IRS Notice of Intent to Levy: What It Is and What to Do

If you’ve received a Notice of Intent to Levy from the IRS, it’s time to learn what your options are. The IRS extends relief options to qualified taxpayers and businesses, and you can hire a tax relief firm to help you determine your next steps.

What Is a Levy?

A levy is a collection action that involves seizing assets to resolve tax debts. A levy may be placed on a bank account, retirement account, income, account receivable, or property.

What is a Notice of Intent to Levy?

When a taxpayer has debt and hasn’t been in contact with the IRS, the IRS may send a Notice of Intent to Levy. This notice is a warning that the IRS will be taking funds or assets if a resolution is not met in a certain timeframe. These notices include the IRS’s reasons for levying, what will happen, and how to appeal the levy if you believe it is being done inappropriately.

By federal law, the IRS is required to notify you of its intent to levy at least 30 days ahead of time. The notice may take the form of:

  • CP504 (Notice of Intent to Seize Your Property or Rights to Property)
  • CP90 (Intent to Seize Your Assets and Notice of Your Right to a Hearing)
  • 1058 (Final Notice of Intent to Levy sent by a Revenue Officer)
  • LT11 ((Final Notice of Intent to Levy sent by Automated Collections)

It is possible to avoid levies and other collection actions. File your returns and pay your taxes on time, and request extensions if you need more time. You can make an installment agreement with the IRS if you need to resolve a debt. If you have a debt that you do not believe you can pay in full, you may qualify for an Offer in Compromise. It’s recommended that you work with a tax relief firm if you wish to make such an Offer, as the process can be complicated.

Which Assets Can the IRS Levy?

The IRS can seize just about anything, including:

  • Automobiles
  • Bank accounts
  • Commissions
  • Compensation from employers (including wages)
  • Social Security benefits (up to 15%)
  • Employee travel advances
  • Vendor and contractor payments
  • Residential and commercial property
  • Retirement benefits (including federal government retirement benefits distributed by the Office of Personnel Management)

Some income may be exempt from levies per IRS Publication 1494. However, it may be the bare minimum relative to the amount seized.

What Happens if You Don’t Pay Your Tax Debt After a Notice of Intent to Levy?

If you receive notice of the IRS’ intent and do not make a formal appeal or payment arrangement within the given timeframe (generally 30 days from the date on the notice), the IRS will begin seizing your assets.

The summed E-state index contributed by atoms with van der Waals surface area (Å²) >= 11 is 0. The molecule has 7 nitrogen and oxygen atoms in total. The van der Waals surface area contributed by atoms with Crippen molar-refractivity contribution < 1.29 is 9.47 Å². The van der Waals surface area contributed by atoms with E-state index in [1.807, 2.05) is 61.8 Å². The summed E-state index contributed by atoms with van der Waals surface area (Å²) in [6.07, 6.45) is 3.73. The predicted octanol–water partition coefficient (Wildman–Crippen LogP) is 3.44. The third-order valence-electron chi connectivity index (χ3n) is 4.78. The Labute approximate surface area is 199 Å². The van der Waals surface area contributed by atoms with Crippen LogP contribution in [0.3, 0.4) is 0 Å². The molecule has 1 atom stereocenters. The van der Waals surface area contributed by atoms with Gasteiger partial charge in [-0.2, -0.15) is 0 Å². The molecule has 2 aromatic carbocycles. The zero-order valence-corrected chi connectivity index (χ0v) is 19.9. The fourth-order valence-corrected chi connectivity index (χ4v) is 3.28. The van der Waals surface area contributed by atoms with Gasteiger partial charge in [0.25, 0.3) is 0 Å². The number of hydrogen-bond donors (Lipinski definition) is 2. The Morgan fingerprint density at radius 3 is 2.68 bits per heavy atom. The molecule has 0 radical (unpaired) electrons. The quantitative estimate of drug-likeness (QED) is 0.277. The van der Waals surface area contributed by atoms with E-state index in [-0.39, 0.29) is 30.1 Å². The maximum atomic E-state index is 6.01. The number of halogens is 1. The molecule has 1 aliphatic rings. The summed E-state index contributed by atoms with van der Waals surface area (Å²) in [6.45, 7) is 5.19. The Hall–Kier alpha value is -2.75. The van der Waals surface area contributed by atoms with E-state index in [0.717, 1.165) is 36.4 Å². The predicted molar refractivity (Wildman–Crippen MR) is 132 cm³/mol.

What Do You Do If You Receive a Notice of Levy?

Paying what you owe will prevent collection actions by the IRS. But if you are unable to pay in full, there are still options that may be available to you. It’s recommended that you work with a licensed tax professional or tax relief firm to figure out which of these may be best for you:

Offer in Compromise

If there is good reason to believe that you cannot and will not be able to pay your tax debt in full, you may qualify for an Offer in Compromise (OIC). OICs are very difficult to get approved, as the IRS wants to collect as much of what they are owed as possible.

Installment Agreement

An installment agreement lets you pay off your debt over a set period. Here are your options:

Long-Term Payment Plans:

  • Individuals who owe $25,000 or less may qualify for a 60-month installment agreement.
  • Individuals who owe $50,000 or less may qualify for a 72-month installment agreement.
  • Businesses that owe $25,000 or less may qualify for a 24-month installment agreement.
  • Extended-Term Payment Plan: Commonly negotiated by a tax relief firm on a taxpayer’s behalf. The IRS will take your income, liabilities, and expenses into account.

Qualifying for any of these plans is dependent on meeting certain criteria, such as having all of your required returns filed and being current on your tax deposits.

Innocent Spouse Relief

If you are being targeted for federal tax debt that was incurred by a current or former spouse, consider filing for Innocent Spouse relief. You may qualify if you filed a joint tax return while unaware of a tax liability, or if you have been the subject of spousal abuse or tax return forgery.

Currently Not Collectible (CNC) Status

Similar to an OIC, CNC status is reserved for those who are currently dealing with financial difficulties. Being approved for CNC status means that you will not have to make tax payments until you are financially able to do so. You will need to plead your case to the IRS. They will consider all the factors of your financial situation, including your income, expenses and assets, and may request documentation like pay stubs and bills to prove your case.

If you are approved, the IRS may check on your financial situation at regular intervals. For individuals, this happens every two years, and for businesses, it happens yearly.

About Larson Tax Relief

Larson Tax Relief is a family-owned and operated tax resolution company that’s been helping individuals and businesses around the US since 2004. With an A+ rating from the Better Business Bureau, Larson is comprised of 65 employees, including 17 federally licensed IRS Enrolled Agents.

One of those agents is Larson co-founder and company president Jack Larson, who is a member of both the National Association of Enrolled Agents and the National Association of Tax Professionals.

To learn more, or to get a free evaluation of your situation call us today at 888-589-0955 or fill out our online form below.

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